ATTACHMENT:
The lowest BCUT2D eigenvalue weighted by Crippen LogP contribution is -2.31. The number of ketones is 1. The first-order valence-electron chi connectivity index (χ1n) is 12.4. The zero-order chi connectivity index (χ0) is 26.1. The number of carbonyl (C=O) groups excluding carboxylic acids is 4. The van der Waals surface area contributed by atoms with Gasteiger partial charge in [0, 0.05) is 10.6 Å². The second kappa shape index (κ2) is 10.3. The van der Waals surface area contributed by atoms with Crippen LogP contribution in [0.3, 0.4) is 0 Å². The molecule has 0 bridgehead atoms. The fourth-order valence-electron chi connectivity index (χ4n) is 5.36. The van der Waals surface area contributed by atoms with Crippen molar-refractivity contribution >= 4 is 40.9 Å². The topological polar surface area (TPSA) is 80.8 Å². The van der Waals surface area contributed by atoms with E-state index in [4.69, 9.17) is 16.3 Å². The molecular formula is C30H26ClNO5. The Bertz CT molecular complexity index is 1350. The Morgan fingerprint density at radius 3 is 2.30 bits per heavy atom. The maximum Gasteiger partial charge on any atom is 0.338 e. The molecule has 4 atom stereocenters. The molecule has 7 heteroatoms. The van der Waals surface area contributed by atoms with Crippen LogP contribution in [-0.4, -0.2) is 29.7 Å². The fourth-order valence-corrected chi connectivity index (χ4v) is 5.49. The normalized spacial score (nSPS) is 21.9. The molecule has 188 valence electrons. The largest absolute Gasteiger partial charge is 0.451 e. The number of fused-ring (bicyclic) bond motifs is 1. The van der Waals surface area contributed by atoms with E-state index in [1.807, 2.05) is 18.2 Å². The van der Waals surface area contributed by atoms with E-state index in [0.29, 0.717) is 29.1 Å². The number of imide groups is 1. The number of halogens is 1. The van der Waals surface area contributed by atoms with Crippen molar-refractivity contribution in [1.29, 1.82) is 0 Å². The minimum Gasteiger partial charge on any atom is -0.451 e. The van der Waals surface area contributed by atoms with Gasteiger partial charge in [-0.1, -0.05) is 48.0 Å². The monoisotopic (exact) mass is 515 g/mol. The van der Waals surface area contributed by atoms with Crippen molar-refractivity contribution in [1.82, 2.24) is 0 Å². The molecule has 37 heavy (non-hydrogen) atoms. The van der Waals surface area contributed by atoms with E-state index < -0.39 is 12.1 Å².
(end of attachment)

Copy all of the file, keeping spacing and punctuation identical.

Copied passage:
The lowest BCUT2D eigenvalue weighted by Crippen LogP contribution is -2.31. The number of ketones is 1. The first-order valence-electron chi connectivity index (χ1n) is 12.4. The zero-order chi connectivity index (χ0) is 26.1. The number of carbonyl (C=O) groups excluding carboxylic acids is 4. The van der Waals surface area contributed by atoms with Gasteiger partial charge in [0, 0.05) is 10.6 Å². The second kappa shape index (κ2) is 10.3. The van der Waals surface area contributed by atoms with Crippen LogP contribution in [0.3, 0.4) is 0 Å². The molecule has 0 bridgehead atoms. The fourth-order valence-electron chi connectivity index (χ4n) is 5.36. The van der Waals surface area contributed by atoms with Crippen molar-refractivity contribution >= 4 is 40.9 Å². The topological polar surface area (TPSA) is 80.8 Å². The van der Waals surface area contributed by atoms with E-state index in [4.69, 9.17) is 16.3 Å². The molecular formula is C30H26ClNO5. The Bertz CT molecular complexity index is 1350. The Morgan fingerprint density at radius 3 is 2.30 bits per heavy atom. The maximum Gasteiger partial charge on any atom is 0.338 e. The molecule has 4 atom stereocenters. The molecule has 7 heteroatoms. The van der Waals surface area contributed by atoms with Crippen LogP contribution in [-0.4, -0.2) is 29.7 Å². The fourth-order valence-corrected chi connectivity index (χ4v) is 5.49. The normalized spacial score (nSPS) is 21.9. The molecule has 188 valence electrons. The largest absolute Gasteiger partial charge is 0.451 e. The number of fused-ring (bicyclic) bond motifs is 1. The van der Waals surface area contributed by atoms with E-state index in [1.807, 2.05) is 18.2 Å². The van der Waals surface area contributed by atoms with E-state index in [0.29, 0.717) is 29.1 Å². The number of imide groups is 1. The number of halogens is 1. The van der Waals surface area contributed by atoms with Crippen molar-refractivity contribution in [1.29, 1.82) is 0 Å². The minimum Gasteiger partial charge on any atom is -0.451 e. The van der Waals surface area contributed by atoms with Gasteiger partial charge in [-0.1, -0.05) is 48.0 Å². The monoisotopic (exact) mass is 515 g/mol. The van der Waals surface area contributed by atoms with Crippen molar-refractivity contribution in [1.82, 2.24) is 0 Å². The molecule has 37 heavy (non-hydrogen) atoms. The van der Waals surface area contributed by atoms with E-state index < -0.39 is 12.1 Å².